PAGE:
In the second race later in the day, Toriba ended up in the headlines for the wrong reasons when he connected with Steve Hartley’s leading McLaren MP4/1 in the early stages of the race. Both cars retired to make way for Wrigley and Simon Fish in the Arrows A4, who had been third in the morning and now added a second place to that. Third place to Mark Harrison following a strong run in the Shadow DN9 to hand Harrison his first ever Masters podium. The two wins in the pre-78 class were split between the two Lec CRP1s – outgoing Masters boss Ron Maydon won the morning race, beating Peter Williams, but Williams took the afternoon win, partly because Maydon did not start. Ewen Sergison, who struggled to get his Shadow DN9A going all weekend, followed in the Lecs’ tracks on both occasions.

Steve Brooks, Lola B98/10, 2024 Brands Hatch Masters Festival

Sadly, Steve Brooks was out after a practice crash in his gorgeous ex-Tinseau/Montagny/Terrien DAMS Lola B98/10 with screaming Judd GV4 V10 propulsion. (photo 8W)

In a rather thin MEL field, Keith Frieser had the upper hand in his Zytek 09S, helped by the fact that Steve Brooks crashed his beautiful, newly acquired DAMS Lola B98/10 into the barriers during practice. Nevertheless, Frieser had a tough time in the first race, at the hands of an LMP3 car no less – the Duqueine D08 of rapid youngsters Jack Fabby and Alfie Briggs. However, aided by a abundance of power, the experienced Frieser was not to be outdone. Another ageing driver beating a younger pairing in a younger car was Le Mans veteran Mike Newton who shone in the MG Lola EX264 as he finished on the podium twice and held off rivals Andy Cummings and Matt Graham in their Morgan LMP2 on Sunday afternoon.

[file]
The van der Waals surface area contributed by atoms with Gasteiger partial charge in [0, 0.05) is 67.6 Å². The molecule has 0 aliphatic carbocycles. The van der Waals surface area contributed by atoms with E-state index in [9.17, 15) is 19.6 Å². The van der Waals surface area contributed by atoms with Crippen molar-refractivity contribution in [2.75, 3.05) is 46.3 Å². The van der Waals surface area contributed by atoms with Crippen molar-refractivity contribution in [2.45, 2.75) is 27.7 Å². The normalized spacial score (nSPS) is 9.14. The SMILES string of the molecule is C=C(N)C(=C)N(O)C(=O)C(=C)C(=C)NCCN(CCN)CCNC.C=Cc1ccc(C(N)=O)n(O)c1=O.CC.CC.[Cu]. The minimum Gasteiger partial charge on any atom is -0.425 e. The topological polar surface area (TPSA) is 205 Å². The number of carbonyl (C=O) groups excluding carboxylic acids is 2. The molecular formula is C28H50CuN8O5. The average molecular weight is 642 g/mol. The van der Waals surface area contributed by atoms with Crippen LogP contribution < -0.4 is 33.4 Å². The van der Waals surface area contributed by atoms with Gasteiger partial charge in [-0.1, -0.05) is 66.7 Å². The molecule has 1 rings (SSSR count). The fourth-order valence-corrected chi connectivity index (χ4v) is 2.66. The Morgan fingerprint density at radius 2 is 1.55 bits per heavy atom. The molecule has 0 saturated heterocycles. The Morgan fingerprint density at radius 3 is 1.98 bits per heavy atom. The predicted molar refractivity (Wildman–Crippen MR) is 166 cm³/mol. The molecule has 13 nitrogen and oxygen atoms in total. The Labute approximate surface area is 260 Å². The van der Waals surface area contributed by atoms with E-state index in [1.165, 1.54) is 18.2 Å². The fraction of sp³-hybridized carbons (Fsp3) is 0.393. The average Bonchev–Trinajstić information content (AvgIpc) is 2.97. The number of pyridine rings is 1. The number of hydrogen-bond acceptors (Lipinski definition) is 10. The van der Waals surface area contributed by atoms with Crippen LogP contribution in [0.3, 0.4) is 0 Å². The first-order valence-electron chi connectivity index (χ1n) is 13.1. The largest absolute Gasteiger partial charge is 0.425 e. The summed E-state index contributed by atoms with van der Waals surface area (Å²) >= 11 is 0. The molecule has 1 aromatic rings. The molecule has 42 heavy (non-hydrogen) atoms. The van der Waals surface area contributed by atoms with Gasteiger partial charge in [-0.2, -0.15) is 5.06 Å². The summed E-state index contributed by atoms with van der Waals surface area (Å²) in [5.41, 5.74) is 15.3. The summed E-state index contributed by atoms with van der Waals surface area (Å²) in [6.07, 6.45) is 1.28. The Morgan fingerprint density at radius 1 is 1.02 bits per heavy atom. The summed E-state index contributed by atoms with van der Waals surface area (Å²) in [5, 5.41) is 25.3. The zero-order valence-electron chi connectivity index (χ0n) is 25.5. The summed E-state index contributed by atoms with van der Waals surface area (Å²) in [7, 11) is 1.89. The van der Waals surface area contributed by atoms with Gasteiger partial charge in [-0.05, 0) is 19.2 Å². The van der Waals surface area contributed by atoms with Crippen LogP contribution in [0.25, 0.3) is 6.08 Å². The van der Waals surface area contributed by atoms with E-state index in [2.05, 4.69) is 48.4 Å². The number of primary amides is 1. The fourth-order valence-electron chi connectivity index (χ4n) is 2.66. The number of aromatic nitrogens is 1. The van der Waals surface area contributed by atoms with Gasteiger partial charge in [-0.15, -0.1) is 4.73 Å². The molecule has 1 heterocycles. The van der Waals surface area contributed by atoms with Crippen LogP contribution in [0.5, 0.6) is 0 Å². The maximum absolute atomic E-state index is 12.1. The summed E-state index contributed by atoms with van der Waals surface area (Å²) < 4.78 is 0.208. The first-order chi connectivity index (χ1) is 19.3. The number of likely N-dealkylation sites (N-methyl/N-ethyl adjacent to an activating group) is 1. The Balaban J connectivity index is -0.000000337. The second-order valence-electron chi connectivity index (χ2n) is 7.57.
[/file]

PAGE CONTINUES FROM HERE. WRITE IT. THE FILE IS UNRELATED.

Masters Sports Car Legends produced another poorly supported grid, but on the other hand provided the crowd with a set of fresh 2-litre open-top sports cars that hadn’t been seen at Masters before. After a 20-year absence, Guy Jeynes Ellis returned with a gorgeous GRD 74S in which Matt Manderson initially led the field in Saturday’s race before its owner guided the car to third place. Both wins went to Paul Cope’s March 75S, with James Claridge’s Lola T296 in its wake on Saturday. Manderson’s stop-and-go on Sunday denied the GRD second place on Sunday but this was immediately taken by the McLaren M1B of John Spiers and Nigel Greensall. This car had been unlucky on the previous day, but after an overnight repair it finished second to win the pre-66 class. Saturday’s class win went to the Cooper Monaco ‘King Cobra’ of veterans Keith Ahlers and Billy Bellinger.